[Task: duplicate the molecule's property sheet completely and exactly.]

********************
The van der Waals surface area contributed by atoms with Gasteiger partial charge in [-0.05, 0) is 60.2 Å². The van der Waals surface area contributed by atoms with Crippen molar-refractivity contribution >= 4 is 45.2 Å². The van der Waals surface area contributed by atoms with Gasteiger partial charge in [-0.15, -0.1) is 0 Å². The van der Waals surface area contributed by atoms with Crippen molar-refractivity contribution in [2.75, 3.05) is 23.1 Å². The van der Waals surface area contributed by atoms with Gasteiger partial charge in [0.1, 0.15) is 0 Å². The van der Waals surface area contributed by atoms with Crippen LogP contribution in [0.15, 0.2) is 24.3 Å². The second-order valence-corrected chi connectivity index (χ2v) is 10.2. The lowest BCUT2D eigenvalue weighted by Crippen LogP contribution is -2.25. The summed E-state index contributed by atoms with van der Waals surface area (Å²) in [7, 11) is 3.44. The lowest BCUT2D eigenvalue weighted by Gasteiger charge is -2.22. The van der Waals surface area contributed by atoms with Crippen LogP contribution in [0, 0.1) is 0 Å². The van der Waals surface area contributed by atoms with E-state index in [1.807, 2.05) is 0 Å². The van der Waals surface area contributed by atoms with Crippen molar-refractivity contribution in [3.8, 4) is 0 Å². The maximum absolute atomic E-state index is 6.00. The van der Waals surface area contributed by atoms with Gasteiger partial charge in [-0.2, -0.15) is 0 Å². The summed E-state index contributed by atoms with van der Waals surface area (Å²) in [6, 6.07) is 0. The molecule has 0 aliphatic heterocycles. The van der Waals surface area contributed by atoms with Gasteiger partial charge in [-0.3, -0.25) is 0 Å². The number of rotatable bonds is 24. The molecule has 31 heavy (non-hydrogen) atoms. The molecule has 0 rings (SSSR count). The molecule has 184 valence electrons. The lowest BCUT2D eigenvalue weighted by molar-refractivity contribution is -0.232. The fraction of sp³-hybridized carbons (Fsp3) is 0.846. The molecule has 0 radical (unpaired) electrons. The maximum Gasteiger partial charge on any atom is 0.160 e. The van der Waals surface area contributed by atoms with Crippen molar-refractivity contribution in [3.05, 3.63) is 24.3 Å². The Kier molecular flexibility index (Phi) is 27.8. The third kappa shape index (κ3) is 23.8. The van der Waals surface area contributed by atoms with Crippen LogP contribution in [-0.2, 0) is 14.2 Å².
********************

The van der Waals surface area contributed by atoms with Gasteiger partial charge in [-0.05, 0) is 60.2 Å². The van der Waals surface area contributed by atoms with Crippen molar-refractivity contribution >= 4 is 45.2 Å². The van der Waals surface area contributed by atoms with Gasteiger partial charge in [-0.15, -0.1) is 0 Å². The van der Waals surface area contributed by atoms with Crippen molar-refractivity contribution in [2.75, 3.05) is 23.1 Å². The van der Waals surface area contributed by atoms with Gasteiger partial charge in [0.1, 0.15) is 0 Å². The van der Waals surface area contributed by atoms with Crippen LogP contribution in [0.15, 0.2) is 24.3 Å². The second-order valence-corrected chi connectivity index (χ2v) is 10.2. The lowest BCUT2D eigenvalue weighted by Crippen LogP contribution is -2.25. The summed E-state index contributed by atoms with van der Waals surface area (Å²) in [7, 11) is 3.44. The lowest BCUT2D eigenvalue weighted by Gasteiger charge is -2.22. The van der Waals surface area contributed by atoms with Crippen LogP contribution in [0, 0.1) is 0 Å². The van der Waals surface area contributed by atoms with E-state index in [1.807, 2.05) is 0 Å². The van der Waals surface area contributed by atoms with Crippen molar-refractivity contribution in [3.8, 4) is 0 Å². The maximum absolute atomic E-state index is 6.00. The van der Waals surface area contributed by atoms with Gasteiger partial charge in [-0.2, -0.15) is 0 Å². The summed E-state index contributed by atoms with van der Waals surface area (Å²) in [6, 6.07) is 0. The molecule has 0 aliphatic heterocycles. The van der Waals surface area contributed by atoms with Gasteiger partial charge in [-0.3, -0.25) is 0 Å². The number of rotatable bonds is 24. The molecule has 31 heavy (non-hydrogen) atoms. The molecule has 0 rings (SSSR count). The molecule has 184 valence electrons. The lowest BCUT2D eigenvalue weighted by molar-refractivity contribution is -0.232. The fraction of sp³-hybridized carbons (Fsp3) is 0.846. The molecule has 0 radical (unpaired) electrons. The maximum Gasteiger partial charge on any atom is 0.160 e. The van der Waals surface area contributed by atoms with Crippen molar-refractivity contribution in [3.05, 3.63) is 24.3 Å². The Kier molecular flexibility index (Phi) is 27.8. The third kappa shape index (κ3) is 23.8. The van der Waals surface area contributed by atoms with Crippen LogP contribution in [-0.2, 0) is 14.2 Å².